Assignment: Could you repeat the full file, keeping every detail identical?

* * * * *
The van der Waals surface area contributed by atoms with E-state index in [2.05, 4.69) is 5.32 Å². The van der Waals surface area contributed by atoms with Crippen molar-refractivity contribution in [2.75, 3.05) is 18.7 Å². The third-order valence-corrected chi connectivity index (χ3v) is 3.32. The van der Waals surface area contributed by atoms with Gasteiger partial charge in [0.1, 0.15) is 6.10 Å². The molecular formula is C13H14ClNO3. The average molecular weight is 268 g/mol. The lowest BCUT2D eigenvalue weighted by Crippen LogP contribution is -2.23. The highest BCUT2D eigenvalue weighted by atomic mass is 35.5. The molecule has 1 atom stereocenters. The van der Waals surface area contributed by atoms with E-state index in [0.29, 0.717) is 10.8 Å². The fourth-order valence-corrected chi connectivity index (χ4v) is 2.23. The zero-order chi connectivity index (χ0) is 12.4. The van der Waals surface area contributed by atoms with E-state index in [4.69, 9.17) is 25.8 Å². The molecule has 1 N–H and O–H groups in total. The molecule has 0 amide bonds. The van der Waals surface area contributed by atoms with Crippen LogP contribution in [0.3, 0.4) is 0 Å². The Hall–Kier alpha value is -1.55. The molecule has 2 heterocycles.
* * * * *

The van der Waals surface area contributed by atoms with E-state index in [2.05, 4.69) is 5.32 Å². The van der Waals surface area contributed by atoms with Crippen molar-refractivity contribution in [2.75, 3.05) is 18.7 Å². The third-order valence-corrected chi connectivity index (χ3v) is 3.32. The van der Waals surface area contributed by atoms with Gasteiger partial charge in [0.1, 0.15) is 6.10 Å². The molecular formula is C13H14ClNO3. The average molecular weight is 268 g/mol. The lowest BCUT2D eigenvalue weighted by Crippen LogP contribution is -2.23. The highest BCUT2D eigenvalue weighted by atomic mass is 35.5. The molecule has 1 atom stereocenters. The van der Waals surface area contributed by atoms with E-state index in [0.29, 0.717) is 10.8 Å². The fourth-order valence-corrected chi connectivity index (χ4v) is 2.23. The zero-order chi connectivity index (χ0) is 12.4. The van der Waals surface area contributed by atoms with E-state index in [4.69, 9.17) is 25.8 Å². The molecule has 1 N–H and O–H groups in total. The molecule has 0 amide bonds. The van der Waals surface area contributed by atoms with Crippen LogP contribution in [0.3, 0.4) is 0 Å². The Hall–Kier alpha value is -1.55. The molecule has 2 heterocycles.